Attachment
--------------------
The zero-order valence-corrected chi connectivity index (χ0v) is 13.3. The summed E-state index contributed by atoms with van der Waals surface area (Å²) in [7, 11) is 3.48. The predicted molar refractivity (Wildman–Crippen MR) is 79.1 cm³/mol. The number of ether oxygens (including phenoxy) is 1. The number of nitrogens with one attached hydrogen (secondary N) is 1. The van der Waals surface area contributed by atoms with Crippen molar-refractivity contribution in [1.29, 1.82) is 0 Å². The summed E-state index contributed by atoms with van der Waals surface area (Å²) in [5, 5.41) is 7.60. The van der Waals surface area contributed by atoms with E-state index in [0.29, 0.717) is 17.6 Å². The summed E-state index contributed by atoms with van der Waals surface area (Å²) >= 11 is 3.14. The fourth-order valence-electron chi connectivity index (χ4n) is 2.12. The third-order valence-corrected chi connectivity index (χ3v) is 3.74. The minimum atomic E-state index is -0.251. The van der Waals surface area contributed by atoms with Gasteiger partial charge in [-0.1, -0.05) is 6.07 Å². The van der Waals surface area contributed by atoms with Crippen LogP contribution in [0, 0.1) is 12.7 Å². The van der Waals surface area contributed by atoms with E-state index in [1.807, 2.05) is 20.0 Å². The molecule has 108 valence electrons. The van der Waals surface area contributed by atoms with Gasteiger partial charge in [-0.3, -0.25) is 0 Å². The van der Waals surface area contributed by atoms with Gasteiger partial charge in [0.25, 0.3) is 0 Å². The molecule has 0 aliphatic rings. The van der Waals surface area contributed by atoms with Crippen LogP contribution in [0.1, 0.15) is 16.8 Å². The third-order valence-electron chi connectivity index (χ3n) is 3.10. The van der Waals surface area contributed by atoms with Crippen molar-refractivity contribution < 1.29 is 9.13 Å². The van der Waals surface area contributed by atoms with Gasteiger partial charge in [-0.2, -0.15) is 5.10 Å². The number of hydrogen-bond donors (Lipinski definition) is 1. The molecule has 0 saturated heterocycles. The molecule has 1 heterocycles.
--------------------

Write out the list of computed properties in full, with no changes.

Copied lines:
The zero-order valence-corrected chi connectivity index (χ0v) is 13.3. The summed E-state index contributed by atoms with van der Waals surface area (Å²) in [7, 11) is 3.48. The predicted molar refractivity (Wildman–Crippen MR) is 79.1 cm³/mol. The number of ether oxygens (including phenoxy) is 1. The number of nitrogens with one attached hydrogen (secondary N) is 1. The van der Waals surface area contributed by atoms with Crippen molar-refractivity contribution in [1.29, 1.82) is 0 Å². The summed E-state index contributed by atoms with van der Waals surface area (Å²) in [5, 5.41) is 7.60. The van der Waals surface area contributed by atoms with E-state index in [0.29, 0.717) is 17.6 Å². The summed E-state index contributed by atoms with van der Waals surface area (Å²) >= 11 is 3.14. The fourth-order valence-electron chi connectivity index (χ4n) is 2.12. The third-order valence-corrected chi connectivity index (χ3v) is 3.74. The minimum atomic E-state index is -0.251. The van der Waals surface area contributed by atoms with Gasteiger partial charge in [-0.1, -0.05) is 6.07 Å². The van der Waals surface area contributed by atoms with Crippen LogP contribution in [0, 0.1) is 12.7 Å². The van der Waals surface area contributed by atoms with E-state index in [1.807, 2.05) is 20.0 Å². The molecule has 108 valence electrons. The van der Waals surface area contributed by atoms with Gasteiger partial charge in [-0.3, -0.25) is 0 Å². The van der Waals surface area contributed by atoms with Gasteiger partial charge in [0.25, 0.3) is 0 Å². The molecule has 0 aliphatic rings. The van der Waals surface area contributed by atoms with Crippen LogP contribution in [0.1, 0.15) is 16.8 Å². The third-order valence-electron chi connectivity index (χ3n) is 3.10. The van der Waals surface area contributed by atoms with Crippen molar-refractivity contribution < 1.29 is 9.13 Å². The van der Waals surface area contributed by atoms with Gasteiger partial charge in [-0.2, -0.15) is 5.10 Å². The number of hydrogen-bond donors (Lipinski definition) is 1. The molecule has 0 saturated heterocycles. The molecule has 1 heterocycles.